Tesla employs more than 37,000 workers, and Morgan Stanley believes that figure is beginning to peg the automaker as “too big to fail.”

Adam Jonas, Morgan Stanley’s analyst, drew comparisons to General Motors and Chrysler in a recentĀ CNBC report. Ultimately, the United States government bailed out both automakers as they approached collapse due to their large workforces in the U.S. Without the bailout, significant job losses could have added to the global recession’s carnage.

He noted the majority of Tesla’s workforce resides in the U.S. and said, “Rule of thumb on the economic multiplier says that one auto-related job can support as many as seven other jobs throughout the economy.” Tesla’s employee count is expected to rise to potentially 50,000 over the next two years.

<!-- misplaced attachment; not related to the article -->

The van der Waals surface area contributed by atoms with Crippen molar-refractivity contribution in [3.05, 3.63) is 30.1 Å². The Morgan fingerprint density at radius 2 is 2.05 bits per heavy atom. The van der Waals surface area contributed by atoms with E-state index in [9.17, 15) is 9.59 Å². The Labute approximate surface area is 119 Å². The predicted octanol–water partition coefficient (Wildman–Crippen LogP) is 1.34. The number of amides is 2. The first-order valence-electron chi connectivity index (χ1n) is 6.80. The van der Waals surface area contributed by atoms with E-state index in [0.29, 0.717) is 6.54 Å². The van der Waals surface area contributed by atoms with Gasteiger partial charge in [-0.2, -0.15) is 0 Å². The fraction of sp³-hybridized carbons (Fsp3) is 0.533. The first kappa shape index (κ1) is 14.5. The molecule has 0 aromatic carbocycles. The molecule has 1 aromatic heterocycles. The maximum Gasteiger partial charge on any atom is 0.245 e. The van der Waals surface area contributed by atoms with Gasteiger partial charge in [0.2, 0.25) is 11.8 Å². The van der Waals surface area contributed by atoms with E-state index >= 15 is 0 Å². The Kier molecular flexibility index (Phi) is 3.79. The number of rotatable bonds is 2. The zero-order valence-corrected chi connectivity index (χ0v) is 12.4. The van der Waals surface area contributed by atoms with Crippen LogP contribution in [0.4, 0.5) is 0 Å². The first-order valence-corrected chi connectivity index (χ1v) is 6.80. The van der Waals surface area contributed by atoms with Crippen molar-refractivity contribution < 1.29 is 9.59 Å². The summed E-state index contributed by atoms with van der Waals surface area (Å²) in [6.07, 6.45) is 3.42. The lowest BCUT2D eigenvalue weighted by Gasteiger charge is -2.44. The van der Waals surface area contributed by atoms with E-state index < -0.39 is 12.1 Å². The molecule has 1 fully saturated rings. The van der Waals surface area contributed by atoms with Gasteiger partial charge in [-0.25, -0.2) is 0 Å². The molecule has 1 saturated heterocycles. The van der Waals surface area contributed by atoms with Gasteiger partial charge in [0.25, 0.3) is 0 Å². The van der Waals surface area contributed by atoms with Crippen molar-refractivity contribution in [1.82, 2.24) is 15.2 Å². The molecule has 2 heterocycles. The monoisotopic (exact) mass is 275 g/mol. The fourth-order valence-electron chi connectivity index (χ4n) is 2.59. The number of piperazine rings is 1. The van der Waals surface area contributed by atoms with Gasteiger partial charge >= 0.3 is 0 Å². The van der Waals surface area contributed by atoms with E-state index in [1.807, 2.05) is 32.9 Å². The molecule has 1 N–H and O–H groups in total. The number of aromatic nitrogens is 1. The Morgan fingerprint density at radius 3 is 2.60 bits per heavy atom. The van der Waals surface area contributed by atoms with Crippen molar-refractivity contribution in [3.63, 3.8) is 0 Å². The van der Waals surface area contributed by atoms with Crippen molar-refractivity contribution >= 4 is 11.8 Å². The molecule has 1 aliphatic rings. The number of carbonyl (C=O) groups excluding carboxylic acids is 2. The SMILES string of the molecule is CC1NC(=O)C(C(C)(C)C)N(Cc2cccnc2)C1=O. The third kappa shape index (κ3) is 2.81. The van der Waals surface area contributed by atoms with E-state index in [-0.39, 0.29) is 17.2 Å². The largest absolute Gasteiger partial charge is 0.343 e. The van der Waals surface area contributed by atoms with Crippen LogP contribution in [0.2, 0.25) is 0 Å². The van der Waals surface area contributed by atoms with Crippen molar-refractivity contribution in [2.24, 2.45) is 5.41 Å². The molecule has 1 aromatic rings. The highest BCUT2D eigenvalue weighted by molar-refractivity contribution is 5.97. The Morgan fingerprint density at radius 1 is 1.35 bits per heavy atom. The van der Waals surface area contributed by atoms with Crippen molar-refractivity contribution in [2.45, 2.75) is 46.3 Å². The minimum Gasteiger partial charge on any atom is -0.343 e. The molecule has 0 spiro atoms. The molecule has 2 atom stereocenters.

If Tesla were to ever reach the tipping point, its end could cost an enormous amount of jobs. And that’s a tough scenario to swallow when thinking about the carmaker’s operations. Tesla has failed to turn a profit and continuously loses money. In addition, it’s had enormous trouble mass producing the Model 3 sedan.

Jonas also said investorsĀ don’t expect Tesla to reach CEO Elon Musk’s production goal of at least 5,000 cars per week by the end of Q2 2018.

“We don’t expect a 5k/week run-rate to be achieved before late Q4 2018,” he said in the report.

However, a lot rests on Tesla’s performance in the next three months. If Tesla overcomes the production bottlenecks that have plagued it, the company’s stock could rise even further. Though, Jonas warned that poor performance could bring Tesla’s value crashing downward.